All About Anxiety
What is anxiety?
Anxiety is a feeling of fear, dread, and uneasiness. Feeling anxious may cause you to sweat, feel restless and tense, and have a rapid heartbeat. Anxiety can be a normal reaction to stress.
For example, you might feel anxious when faced with a difficult problem at work, before taking a test, or before making an important decision. It can help you to cope. The anxiety may give you a boost of energy or help you focus. But for people with anxiety disorders, the fear is not temporary and can be overwhelming.
What are anxiety disorders?
Anxiety disorders are conditions in which you have anxiety that does not go away and that interferes with your day-to-day life. The symptoms may interfere with daily activities such as job performance, schoolwork, and relationships.
What are the types of anxiety disorders?
There are several types of anxiety disorders.
- Generalized anxiety disorder (GAD). People with GAD worry about ordinary issues such as health, money, work, and family. But their worries are excessive, and they have them almost every day for at least 6 months.
- Panic disorder. People with panic disorder have panic attacks. These are sudden, repeated periods of intense fear when there is no danger. The attacks come on quickly and can last several minutes or more.
- Phobias. People with phobias have an intense fear of something that poses little or no actual danger. Their fear may be about spiders, flying, going to crowded places, or being in social situations (known as social anxiety).
- Post-Traumatic Stress Disorder (PTSD). PTSD can develop after people experience or see a traumatic event. The traumatic event may be life-threatening, such as combat, a natural disaster, a car accident, or sexual assault. But sometimes the event is not necessarily a dangerous one. For example, the sudden, unexpected death of a loved one can also cause PTSD. In time, most people recover from this naturally. But people with PTSD don’t feel better. They feel stressed and frightened long after the trauma is over.
- Obsessive-Compulsive Disorder (OCD). People with OCD have thoughts (obsessions) and rituals (compulsions) over and over. They interfere with their life but cannot be readily controlled or stopped.
What causes anxiety disorders?
The cause of anxiety is unknown. Factors such as genetics, brain biology and chemistry, stress, and your environment may play a role.
Who is at risk for anxiety disorders?
The risk factors for the different types of anxiety disorders can vary. For example, GAD and phobias are more common in women, but social anxiety affects men and women equally. There are some general risk factors for all types of anxiety disorders.
- Certain personality traits, such as being shy or withdrawn when you are in new situations or meeting new people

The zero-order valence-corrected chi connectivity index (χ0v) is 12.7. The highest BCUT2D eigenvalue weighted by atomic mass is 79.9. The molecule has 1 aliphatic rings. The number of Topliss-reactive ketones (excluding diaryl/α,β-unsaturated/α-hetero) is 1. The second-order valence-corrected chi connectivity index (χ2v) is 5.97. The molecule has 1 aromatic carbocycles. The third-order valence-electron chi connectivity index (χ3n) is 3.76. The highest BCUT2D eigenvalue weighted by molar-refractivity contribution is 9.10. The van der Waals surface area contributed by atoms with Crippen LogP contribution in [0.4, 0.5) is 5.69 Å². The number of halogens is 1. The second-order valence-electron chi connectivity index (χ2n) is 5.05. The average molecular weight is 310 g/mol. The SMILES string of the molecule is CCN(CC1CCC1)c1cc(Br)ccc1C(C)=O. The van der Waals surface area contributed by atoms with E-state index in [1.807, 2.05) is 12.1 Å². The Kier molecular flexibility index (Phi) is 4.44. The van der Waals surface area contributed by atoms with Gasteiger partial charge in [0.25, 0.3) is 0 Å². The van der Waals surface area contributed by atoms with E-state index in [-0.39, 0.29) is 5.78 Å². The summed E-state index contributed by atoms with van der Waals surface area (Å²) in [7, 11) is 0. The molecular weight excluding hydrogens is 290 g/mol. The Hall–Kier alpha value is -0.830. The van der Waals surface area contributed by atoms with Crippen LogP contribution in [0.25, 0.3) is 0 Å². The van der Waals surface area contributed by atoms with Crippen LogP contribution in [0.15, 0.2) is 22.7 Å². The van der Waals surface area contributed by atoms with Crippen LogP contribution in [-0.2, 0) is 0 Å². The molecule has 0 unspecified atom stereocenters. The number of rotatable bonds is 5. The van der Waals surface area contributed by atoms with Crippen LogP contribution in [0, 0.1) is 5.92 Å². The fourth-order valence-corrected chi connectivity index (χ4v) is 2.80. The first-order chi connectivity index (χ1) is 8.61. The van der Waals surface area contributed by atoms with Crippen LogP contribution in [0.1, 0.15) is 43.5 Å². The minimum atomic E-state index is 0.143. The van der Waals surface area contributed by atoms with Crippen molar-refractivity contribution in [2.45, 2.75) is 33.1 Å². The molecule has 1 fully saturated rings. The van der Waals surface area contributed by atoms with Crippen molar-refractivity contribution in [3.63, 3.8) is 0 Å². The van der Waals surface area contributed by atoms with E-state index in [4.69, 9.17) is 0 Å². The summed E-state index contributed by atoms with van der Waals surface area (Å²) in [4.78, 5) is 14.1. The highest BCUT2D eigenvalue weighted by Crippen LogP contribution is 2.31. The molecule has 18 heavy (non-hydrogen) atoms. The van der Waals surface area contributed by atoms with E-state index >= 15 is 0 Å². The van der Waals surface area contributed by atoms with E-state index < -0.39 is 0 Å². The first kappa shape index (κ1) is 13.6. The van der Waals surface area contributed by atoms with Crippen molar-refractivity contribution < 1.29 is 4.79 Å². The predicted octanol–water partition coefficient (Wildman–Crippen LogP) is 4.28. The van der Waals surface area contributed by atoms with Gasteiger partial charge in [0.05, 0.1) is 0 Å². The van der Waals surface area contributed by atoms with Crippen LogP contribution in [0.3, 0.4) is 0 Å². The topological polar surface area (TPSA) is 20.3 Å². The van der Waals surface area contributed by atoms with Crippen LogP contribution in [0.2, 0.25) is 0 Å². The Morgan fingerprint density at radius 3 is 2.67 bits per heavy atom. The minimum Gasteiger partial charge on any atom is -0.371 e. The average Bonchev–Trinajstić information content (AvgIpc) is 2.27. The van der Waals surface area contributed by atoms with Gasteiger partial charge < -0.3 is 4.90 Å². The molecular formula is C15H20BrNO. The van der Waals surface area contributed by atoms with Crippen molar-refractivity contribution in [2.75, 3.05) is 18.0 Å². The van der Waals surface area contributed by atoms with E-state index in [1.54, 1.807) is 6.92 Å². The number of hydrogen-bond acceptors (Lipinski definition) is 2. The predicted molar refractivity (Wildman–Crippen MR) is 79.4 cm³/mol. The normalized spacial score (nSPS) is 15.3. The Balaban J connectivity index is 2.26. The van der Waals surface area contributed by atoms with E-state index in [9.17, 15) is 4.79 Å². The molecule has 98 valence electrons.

- Traumatic events in early childhood or adulthood
- Family history of anxiety or other mental disorders
- Certain chronic health conditions
What are the symptoms of anxiety disorders?
The different types of anxiety disorders can have different symptoms. But they all have a combination of:
- Anxious thoughts or beliefs that are hard to control. These thoughts can make you feel restless and tense and interfere with your daily life. They do not go away and can get worse over time.
- Physical symptoms, such as a pounding or rapid heartbeat, feeling hot or flushed, unexplained aches and pains, dizziness, and shortness of breath.
- Changes in behavior, such as avoiding everyday activities you used to do
Using caffeine, other substances, and certain medicines can make your symptoms worse.
Tip: Certain chronic conditions have symptoms that can be similar to these physical symptoms of anxiety. Consult with your Care Team if you feel this may be the case for you!
How are anxiety disorders diagnosed?
To diagnose anxiety disorders, your health care provider will ask about your symptoms and medical history. You may also have a physical exam or additional lab test performed to help confirm a diagnosis.
What are the treatments for anxiety disorders?
The main treatments for anxiety disorders are psychotherapy (talk therapy), medicines, or both.
- Cognitive-behavioral therapy (CBT) is a type of psychotherapy that is often used to treat anxiety disorders. CBT teaches you different ways of thinking and behaving. It can help you change how you react to the things that cause you to feel fear and anxiety. It may include exposure therapy. This focuses on having you confront your fears to help you do the things that you had been avoiding.
- Medicines to treat anxiety disorders include anti-anxiety medicines and certain antidepressants. Some types of medicines may work better for specific types of anxiety disorders. You should work closely with your healthcare provider or Care Team to identify which medicine is best for you. You may need to try more than one medicine before you can find the right one.
Source: MedlinePlus, National Library of Medicine